Remittances and Poverty in Migrants’ Home Areas: Evidence from the Philippines
AbstractIn many developing countries, remittance receipts from overseas are importantsupplements to household income. How do these remittance flows affect poverty andinequality in migrants’ home areas? To answer this question, we take advantage ofexogenous shocks to the remittance receipts of Philippine households. Filipino migrantswork in a variety of foreign countries, and experienced sudden changes in exchange ratesdue to the 1997 Asian financial crisis. Appreciation of a migrant’s currency against thePhilippine peso leads to increases in household remittance receipts, and reductions inpoverty in migrants’ origin households. We find evidence of spillovers to householdswithout migrant members, focusing on cross-regional variation in the mean exchange rateshock experienced by the region’s migrants. In regions with more favorable meanexchange rate shocks, aggregate poverty rates decline even in households withoutmigrant members. However, we find no strong evidence of effects on region-levelinequality.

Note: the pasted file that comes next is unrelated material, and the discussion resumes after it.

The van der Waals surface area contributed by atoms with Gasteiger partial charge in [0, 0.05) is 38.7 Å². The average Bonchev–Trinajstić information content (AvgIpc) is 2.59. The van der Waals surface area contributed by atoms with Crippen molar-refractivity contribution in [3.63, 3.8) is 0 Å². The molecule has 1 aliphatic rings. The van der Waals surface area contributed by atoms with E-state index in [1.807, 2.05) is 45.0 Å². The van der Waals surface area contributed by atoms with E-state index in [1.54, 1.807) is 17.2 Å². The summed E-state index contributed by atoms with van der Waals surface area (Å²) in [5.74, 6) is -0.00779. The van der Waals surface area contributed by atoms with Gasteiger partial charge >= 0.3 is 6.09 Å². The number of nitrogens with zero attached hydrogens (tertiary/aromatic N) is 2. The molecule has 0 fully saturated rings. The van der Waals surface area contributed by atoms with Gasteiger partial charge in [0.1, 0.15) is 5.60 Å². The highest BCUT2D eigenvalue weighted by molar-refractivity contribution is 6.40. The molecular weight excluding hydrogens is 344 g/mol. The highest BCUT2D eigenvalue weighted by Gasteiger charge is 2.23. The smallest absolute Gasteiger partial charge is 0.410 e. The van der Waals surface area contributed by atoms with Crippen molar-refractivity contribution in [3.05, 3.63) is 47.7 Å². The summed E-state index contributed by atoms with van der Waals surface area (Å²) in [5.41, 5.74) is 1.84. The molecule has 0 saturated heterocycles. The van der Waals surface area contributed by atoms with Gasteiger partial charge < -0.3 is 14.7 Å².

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Bibliographic InfoPaper provided by University of Chile, Department of Economics in its series Working Papers with number wp257.
Date of creation: Aug 2007
Date of revision:
migration; remittances; poverty; inequality; exchange rates; Philippines;
Find related papers by JEL classification:
- D81 - Microeconomics - - Information, Knowledge, and Uncertainty - - - Criteria for Decision-Making under Risk and Uncertainty
- F22 - International Economics - - International Factor Movements and International Business - - - International Migration
- F32 - International Economics - - International Finance - - - Current Account Adjustment; Short-term Capital Movements
- O12 - Economic Development, Technological Change, and Growth - - Economic Development - - - Microeconomic Analyses of Economic Development
- O15 - Economic Development, Technological Change, and Growth - - Economic Development - - - Economic Development: Human Resources; Human Development; Income Distribution; Migration
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